Assassin’s Creed Syndicate – impressions


It’s taken me a few entries in this popular franchise to really appreciate what it does.  The only Assassin’s Creed game I ever completed was the last, somewhat controversial entry ‘Unity’ set in Paris which I’ll admit was the soul reason I gave it a go.  I loved it however and unlike other entries, it held my interest.

acsyndicateevieThis latest game is set in the very appealing setting of Victorian London and was initially to be called AC: Victory (although not a great title I’ll say).  You play as twin brother and sister assassins Jacob & Evie Fry who are out to track down the Templars and in Evie’s case find the legendary pieces of Eden.  Now it has to be said I never play these games for the story as they are convoluted and lacking in focus at the best of times (I still don’t really know what was going on in Unity).  But what I do play it for is the detailed, highly atmospheric setting and the industry defining climbing and exploring and the excellent stealth mechanics.  This game is no different and seems to have further developed both the parkour / free running and the stealth to make the game a real joy to play.  The addition of a grappling hook is also very welcome and makes ascending tall structures a breeze.  Graphically it is also a stunner – very detailed, tons going on on the cobbled streets, a welcome addition of a day-to-night cycle sorely missing from the previous games and decent weather / rain / particle and lighting effects throughout.  It also helps that London has been realised fantastically with several large districts full of things to do and find.  I was puzzled at the absence of Tower Bridge or The Tower of London, but I am only a little way into the game so maybe these areas open up later?

Screenshots taken directly from my PS4

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The fact its very easy to get spotted by the wealth of gang members around the city gets annoying quickly and their cut & paste repeated appearances seems rather lazy.  I think I’ve killed the exact same thugs now dozens of times and they tend to yell and complain with the same lines of dialogue also.  The game isn’t without it’s bugs either as it has frozen on me during loading and had the odd cut-scene with missing / invisible characters in it (!).  However with the usual implementation of key historical figures such as Charles Dickens and in forthcoming DLC, Jack the Ripper – this is a setting that is instantly attractive and intriguing.  I love exploring the city and with two characters to play with, upgrading their abilities and swapping between the two for a slightly different feel to the game is a great idea.  I hope to see this through to the end, and with very little on my gaming horizon until next year I’m sure I will.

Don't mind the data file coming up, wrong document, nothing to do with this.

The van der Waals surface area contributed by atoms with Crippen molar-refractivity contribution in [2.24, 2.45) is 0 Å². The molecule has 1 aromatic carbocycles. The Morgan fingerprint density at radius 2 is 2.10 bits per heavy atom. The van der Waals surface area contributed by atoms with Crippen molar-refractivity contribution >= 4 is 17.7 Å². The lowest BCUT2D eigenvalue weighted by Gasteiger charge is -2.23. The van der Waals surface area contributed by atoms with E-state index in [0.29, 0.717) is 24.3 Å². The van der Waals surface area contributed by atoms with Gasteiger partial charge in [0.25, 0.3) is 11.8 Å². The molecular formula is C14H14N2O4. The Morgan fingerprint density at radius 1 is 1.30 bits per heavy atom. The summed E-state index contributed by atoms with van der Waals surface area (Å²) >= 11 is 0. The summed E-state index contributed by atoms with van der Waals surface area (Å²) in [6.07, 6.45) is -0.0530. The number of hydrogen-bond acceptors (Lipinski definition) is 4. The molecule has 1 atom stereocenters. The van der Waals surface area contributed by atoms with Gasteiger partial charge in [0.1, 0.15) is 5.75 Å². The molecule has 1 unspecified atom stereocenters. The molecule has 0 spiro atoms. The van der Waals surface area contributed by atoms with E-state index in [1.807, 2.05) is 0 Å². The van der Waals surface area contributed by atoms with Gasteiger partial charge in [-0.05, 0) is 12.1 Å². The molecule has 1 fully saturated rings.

Viewed – 10 March 2012  Blu-ray

Few director’s have the encyclopaedic knowledge of cinema that Martin Scorsese does.  He’s a living and breathing movie historian, and the perfect choice to direct the adaptation of a children’s book that pays homage to the godfather of cinema, Georges Méliès .. a man who pioneered a wealth of camera techniques and special effects, delivering over 500 movies that pushed the definition of what was possible on film.  The story here follows a young orphan boy named Hugo (Asa Butterfield), who following the death of his father (Jude Law), is given the responsibility of looking after all the clocks in a grand Parisian train station.  Yet when his father leaves him a mechanical automaton, a quest to discover the secret of the device leads to a magnificent discovery.

This is a beautifully told, gently-paced fantasy, in the grand style of Charles Dickens and Frank Capra, with a cast of quality actors and keen attention to detail from the brilliant Martin Scorsese.  Here he has created a fine example of the family adventure tale, somewhat a departure for a man better known for his violent gangster movies – but nails it with the panache and expertise you would expect from one of the best in the business.  Supporting cast all add a great deal to proceedings, especially the increasingly charming Chloe Grace Moretz (Kick-Ass) and also a diverting, stand-out turn from Sasha Baron Cohen as a bumbling station guard.  A special mention must also go to Ben Kingsley, excellently conflicted as Georges Méliès, bringing real class to the whole story.  The young actor playing Hugo is good also, with his wide-eyed innocence capturing the feel of characters like Oliver Twist, which I’m guessing was the point.  It is also probably one of the best looking movies I have ever seen, with the Paris-set location and a wealth of stunning effects shots all creating a magical atmosphere.  My only real gripe is that the movie does drag its heals a bit in places, and it seems to conclude about three times – but these are very small things.

Overall though this is Scorsese breaking free of his more gritty, crime thriller routs and proving himself a master film maker, whatever the subject.  Ironic when you consider this is about the rediscovery of a master film maker.  A classic example of a director perfectly matched with material, and the kind of movie that reminds you why you love cinema.  Essential.

Verdict: 5 /5

A Christmas Carol

Viewed – 29 December 2010  Blu-ray

I have always had a love of Charles Dickens’ timeless story, of fabled misery guts Ebenezer Scrooge getting a severe wake up call on Christmas Eve by the visit of three spirits.  So naturally I jumped at this big budget, animated adaptation, starring Jim Carey and directed by Robert Zemeckis.

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